“I suppose you could say they are space-age avocados,” says Dr. Neena Mitter.
It’s taken more than 40 years, but cryopreservation research at the University of Queensland has finally paid off – at least for those seeking to freeze avocado plants in order to protect them in an uncertain climate future.
“The aim is to preserve important avocado cultivars and key genetic traits from possible destruction by threats like bushfires, pests and disease,” says Chris O’Brien, a doctoral candidate at the university. He cites the example of laurel wilt, a fungus with the potential to wipe out the germplasm (the critical genetic material) of an avocado that grows in Florida in the United States.
Led by O’Brien, the Australian and U.S. researchers who worked on the cryopreservation technique say it’s a world-first success with the avocado plant. They published their findings this week in the Plant Cell, Tissue and Organ Culture (PCTOC) arm of the Journal of Plant Biotechnology.
O’Brien’s quest is not new when it comes to cryopreservation, which has been used to freeze other plants such as potatoes, bananas, grapevines and apple, and relies on the same technology that humans use when freezing eggs and sperm to later retrieve. Saving the plant life has long been a research vision at The Huntington Library, Art Museum, and Botanical Gardens in California, which collaborated on the work.
“Preserving plant genetic material, or germplasm, is a critical part of safeguarding the world’s food supply, creating new varieties of plants, and being able to bring back plants that have been destroyed,” the Huntington center explains.
Many people are familiar with the Svalbard Global Seed Vault, where millions of seeds shipped from global seed banks are preserved underground in a remote corner of the Arctic. “But seed banking doesn’t work for plants that produce few or no seeds, plants that don’t grow true from seed, or plants with seeds that can’t be frozen,” the Huntington adds. “In these cases, cryopreservation of specialized plant tissue is necessary.”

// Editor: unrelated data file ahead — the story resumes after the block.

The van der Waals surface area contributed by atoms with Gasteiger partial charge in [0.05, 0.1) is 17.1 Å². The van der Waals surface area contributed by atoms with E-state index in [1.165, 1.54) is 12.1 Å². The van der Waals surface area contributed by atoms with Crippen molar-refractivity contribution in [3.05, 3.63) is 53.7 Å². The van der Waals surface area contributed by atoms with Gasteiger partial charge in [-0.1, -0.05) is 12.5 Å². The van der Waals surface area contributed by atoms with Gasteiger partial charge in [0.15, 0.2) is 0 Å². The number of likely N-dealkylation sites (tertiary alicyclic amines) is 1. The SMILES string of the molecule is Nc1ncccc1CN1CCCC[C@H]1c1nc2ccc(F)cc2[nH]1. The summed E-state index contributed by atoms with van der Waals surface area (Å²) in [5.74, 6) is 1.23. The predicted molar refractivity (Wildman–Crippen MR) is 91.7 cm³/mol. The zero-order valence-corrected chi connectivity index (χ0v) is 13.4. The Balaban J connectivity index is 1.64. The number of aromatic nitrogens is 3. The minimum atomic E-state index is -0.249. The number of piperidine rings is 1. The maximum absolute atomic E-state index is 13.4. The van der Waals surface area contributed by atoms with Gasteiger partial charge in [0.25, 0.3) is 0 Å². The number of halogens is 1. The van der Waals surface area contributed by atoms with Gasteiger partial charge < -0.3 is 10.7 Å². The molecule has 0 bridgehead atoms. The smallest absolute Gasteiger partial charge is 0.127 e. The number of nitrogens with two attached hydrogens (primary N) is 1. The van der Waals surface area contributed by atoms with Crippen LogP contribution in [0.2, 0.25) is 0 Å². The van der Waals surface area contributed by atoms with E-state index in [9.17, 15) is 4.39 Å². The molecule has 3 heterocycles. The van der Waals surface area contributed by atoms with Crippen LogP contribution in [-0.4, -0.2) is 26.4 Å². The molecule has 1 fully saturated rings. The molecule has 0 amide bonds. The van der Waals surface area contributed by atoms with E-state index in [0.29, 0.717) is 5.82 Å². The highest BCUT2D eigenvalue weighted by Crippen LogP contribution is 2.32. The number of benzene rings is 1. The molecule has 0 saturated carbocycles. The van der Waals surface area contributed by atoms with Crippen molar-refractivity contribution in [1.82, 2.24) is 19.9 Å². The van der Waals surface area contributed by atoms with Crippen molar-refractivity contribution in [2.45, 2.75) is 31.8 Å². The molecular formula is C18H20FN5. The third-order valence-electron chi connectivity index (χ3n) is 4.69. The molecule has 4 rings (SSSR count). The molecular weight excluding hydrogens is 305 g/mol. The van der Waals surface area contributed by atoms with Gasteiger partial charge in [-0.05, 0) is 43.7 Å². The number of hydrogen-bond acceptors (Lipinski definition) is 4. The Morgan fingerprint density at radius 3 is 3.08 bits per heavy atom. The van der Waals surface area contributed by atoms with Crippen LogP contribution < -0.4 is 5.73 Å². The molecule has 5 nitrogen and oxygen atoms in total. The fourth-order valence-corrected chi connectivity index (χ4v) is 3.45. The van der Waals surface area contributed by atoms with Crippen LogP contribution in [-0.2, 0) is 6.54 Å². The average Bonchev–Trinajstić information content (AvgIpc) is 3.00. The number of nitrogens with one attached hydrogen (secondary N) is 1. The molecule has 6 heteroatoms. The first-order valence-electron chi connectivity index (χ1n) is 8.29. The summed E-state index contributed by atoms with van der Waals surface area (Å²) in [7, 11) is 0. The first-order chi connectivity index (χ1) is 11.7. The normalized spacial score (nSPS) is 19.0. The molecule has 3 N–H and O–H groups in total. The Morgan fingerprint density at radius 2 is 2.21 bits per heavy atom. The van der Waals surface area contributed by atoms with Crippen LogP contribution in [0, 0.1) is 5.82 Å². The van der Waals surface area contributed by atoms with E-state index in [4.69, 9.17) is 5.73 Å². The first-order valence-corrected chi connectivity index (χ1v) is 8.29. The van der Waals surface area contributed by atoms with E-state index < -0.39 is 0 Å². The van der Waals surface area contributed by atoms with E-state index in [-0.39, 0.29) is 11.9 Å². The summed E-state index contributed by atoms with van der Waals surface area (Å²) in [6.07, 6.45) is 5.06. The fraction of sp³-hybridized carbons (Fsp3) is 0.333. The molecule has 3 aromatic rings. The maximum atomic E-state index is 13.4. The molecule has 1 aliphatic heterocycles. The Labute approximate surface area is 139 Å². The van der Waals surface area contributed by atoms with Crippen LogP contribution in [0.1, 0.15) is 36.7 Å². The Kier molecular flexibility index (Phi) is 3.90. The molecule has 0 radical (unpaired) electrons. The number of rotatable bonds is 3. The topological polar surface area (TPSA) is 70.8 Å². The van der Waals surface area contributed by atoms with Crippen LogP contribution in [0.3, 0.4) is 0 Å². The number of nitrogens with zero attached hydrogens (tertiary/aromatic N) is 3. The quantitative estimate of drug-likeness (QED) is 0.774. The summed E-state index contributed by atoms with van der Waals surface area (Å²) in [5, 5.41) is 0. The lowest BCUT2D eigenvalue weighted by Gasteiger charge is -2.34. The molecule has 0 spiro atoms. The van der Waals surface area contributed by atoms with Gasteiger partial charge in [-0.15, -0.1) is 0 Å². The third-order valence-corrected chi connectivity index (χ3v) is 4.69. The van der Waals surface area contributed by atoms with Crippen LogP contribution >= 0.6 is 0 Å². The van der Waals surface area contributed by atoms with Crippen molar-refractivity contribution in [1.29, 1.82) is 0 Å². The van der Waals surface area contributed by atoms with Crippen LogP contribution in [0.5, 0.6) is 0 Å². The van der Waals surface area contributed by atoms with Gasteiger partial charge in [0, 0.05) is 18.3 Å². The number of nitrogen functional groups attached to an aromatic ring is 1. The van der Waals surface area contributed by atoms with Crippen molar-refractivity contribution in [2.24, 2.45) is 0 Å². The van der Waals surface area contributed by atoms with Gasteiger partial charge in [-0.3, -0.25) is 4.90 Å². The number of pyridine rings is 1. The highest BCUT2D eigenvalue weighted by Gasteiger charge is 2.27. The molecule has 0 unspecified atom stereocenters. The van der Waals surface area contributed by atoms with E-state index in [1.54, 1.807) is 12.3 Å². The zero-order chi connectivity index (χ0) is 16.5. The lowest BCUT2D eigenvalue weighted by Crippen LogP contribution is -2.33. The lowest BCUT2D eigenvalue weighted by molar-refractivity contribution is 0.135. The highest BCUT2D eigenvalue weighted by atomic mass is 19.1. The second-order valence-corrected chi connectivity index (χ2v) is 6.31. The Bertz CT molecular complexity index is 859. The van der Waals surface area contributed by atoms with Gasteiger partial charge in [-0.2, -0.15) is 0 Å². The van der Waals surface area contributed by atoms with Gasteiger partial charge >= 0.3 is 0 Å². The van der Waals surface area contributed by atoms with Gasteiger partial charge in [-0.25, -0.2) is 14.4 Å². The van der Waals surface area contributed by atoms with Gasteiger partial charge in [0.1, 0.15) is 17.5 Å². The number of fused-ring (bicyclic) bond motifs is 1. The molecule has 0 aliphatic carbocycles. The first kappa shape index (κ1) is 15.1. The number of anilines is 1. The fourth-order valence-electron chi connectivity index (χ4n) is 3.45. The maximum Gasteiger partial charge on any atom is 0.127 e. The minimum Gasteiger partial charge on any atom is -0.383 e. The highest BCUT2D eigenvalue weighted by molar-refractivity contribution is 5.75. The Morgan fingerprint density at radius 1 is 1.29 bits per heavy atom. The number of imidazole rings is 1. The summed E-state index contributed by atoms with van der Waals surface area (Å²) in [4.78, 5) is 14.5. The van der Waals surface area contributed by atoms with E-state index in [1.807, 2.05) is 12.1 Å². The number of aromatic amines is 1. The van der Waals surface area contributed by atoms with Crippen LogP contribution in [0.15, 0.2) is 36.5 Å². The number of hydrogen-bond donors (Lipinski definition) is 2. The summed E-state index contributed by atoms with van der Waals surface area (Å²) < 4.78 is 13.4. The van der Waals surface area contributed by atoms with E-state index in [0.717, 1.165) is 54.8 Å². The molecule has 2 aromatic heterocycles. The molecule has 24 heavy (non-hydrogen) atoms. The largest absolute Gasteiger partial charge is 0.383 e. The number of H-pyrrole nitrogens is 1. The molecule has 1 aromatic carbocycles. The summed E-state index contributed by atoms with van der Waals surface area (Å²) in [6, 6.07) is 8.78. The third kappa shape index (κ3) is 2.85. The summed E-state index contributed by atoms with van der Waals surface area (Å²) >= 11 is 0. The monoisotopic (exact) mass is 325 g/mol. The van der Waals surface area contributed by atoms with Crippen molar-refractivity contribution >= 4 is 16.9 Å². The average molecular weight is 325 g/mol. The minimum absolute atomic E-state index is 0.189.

Dr. Neena Mitter of Queensland’s Centre for Horticultural Science says what they’re doing is “taking a small, tiny, tiny cutting from an avocado tree,” and then plunging it into liquid nitrogen. At minus 196 degrees Celsius, the liquid nitrogen maintains its temperature without electricity so the cutting can remain frozen until it’s time to regrow the avocado.
The process can allow for a single shoot-tip to grow up to 500 plants. First the avocado tip is placed on aluminum foil to allow for rapid cooling and rewarming, and then it is placed in a cryotube for storage in the liquid nitrogen. The frozen avocado shoot tips take about 20 minutes to recover once they’re retrieved and rehydrated in the lab.
“In about two months they have new leaves and are ready for rooting before beginning a life in the orchard,” says O’Brien, who now has 80 such avocado plants growing in a greenhouse. The recovered avocado trees will be monitored for flowering times and fruit quality, with field trials to follow.
“I suppose you could say they are space-age avocados – ready to be cryo-frozen and shipped to Mars when human flight becomes possible,” said Mitter. “But it is really about protecting the world’s avocado supplies here on earth and ensuring we meet the demand of current and future generations.”